had tuberculosis and was dying. A TB specialist confirmed
that nothing further could be done. Everyone expected her
to die by the end of the year except her husband. Edgar gave
a reading. While in the sleep state, he recommended a combination
of prescription drugs as well as filling a charred oak keg
with apple brandy. Gertrude was to inhale the fumes to clear
up the congestion. Although the doctors claimed that the combination
of drugs would be useless, Dr. Ketchum wrote the prescription.
After following this treatment for only two days, Gertrude
was feeling better and her fever had fallen. By September
she was even better, and by November even her doctors decided
she was going to get well. By the first part of January, 1912,
Gertrude Cayce was fully recovered.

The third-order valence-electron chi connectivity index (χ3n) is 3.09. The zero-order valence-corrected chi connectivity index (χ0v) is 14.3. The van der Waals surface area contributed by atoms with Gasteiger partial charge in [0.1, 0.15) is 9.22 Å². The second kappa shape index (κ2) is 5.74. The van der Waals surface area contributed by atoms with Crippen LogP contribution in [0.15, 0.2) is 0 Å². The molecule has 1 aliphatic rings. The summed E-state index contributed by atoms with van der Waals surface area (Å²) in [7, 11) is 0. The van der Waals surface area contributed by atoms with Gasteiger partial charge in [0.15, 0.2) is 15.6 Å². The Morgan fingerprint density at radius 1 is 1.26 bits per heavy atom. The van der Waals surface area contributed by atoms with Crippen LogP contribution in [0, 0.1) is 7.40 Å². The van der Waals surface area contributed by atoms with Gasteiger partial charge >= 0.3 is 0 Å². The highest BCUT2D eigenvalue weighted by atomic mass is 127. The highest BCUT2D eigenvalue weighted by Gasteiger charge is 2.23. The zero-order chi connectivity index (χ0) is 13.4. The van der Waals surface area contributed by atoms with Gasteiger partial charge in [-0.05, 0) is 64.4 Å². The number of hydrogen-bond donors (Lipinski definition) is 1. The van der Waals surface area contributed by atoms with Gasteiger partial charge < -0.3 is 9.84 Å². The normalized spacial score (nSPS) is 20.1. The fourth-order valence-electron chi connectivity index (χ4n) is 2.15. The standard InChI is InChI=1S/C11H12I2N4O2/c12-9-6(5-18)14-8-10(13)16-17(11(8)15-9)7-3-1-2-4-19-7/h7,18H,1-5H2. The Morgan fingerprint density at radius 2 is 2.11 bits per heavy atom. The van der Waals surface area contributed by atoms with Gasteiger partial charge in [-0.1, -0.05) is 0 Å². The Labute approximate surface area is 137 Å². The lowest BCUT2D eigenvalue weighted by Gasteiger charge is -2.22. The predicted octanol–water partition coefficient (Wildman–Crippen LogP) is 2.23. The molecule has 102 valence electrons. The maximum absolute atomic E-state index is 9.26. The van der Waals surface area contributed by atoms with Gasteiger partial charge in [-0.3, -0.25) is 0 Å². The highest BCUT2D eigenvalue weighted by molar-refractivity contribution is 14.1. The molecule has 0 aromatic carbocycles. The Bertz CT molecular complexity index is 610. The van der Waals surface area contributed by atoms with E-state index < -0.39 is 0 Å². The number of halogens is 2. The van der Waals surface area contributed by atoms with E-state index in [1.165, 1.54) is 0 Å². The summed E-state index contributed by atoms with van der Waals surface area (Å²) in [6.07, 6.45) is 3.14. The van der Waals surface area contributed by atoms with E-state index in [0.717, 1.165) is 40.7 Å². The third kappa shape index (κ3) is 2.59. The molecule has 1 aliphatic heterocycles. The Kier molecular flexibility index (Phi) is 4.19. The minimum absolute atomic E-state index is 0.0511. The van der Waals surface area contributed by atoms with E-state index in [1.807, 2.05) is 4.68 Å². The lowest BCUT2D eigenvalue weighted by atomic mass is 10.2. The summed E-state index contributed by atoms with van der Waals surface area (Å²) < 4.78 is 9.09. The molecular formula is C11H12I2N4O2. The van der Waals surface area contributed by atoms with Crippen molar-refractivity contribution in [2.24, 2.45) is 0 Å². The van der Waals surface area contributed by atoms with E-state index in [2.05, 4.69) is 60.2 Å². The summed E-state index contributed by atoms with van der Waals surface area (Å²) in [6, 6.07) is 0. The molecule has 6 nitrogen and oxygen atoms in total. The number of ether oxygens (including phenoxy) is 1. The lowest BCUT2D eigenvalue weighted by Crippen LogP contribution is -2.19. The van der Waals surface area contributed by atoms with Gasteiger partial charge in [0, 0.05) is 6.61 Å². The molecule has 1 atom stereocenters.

That same year, Edgar Cayce was investigated by a delegate
from Harvard University, Dr. Hugo Münsterberg. The latter
was determined to prove that Cayce was but a freak and ruin
his reputation. When he left Hopkinsville, he was convinced
of the legitimacy and the effectiveness of the readings, and
he encouraged Edgar to practice his unusual talent which was
helping so many people.
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Cayce broke his partnership with Ketchum and Noe. He went
to work as a photographer in Selma, Alabama. The following
year, he bought for himself the studio where he was employed,
and had Gertrude and Hugh Lynn move to Selma. There, he could
escape from his growing notoriety and began to live a quiet
life. However, this did not last long. One day his son, Hugh
Lynn, was playing with flash powder in the studio and severely
burned his eyes. The local doctors gave no hope that the boy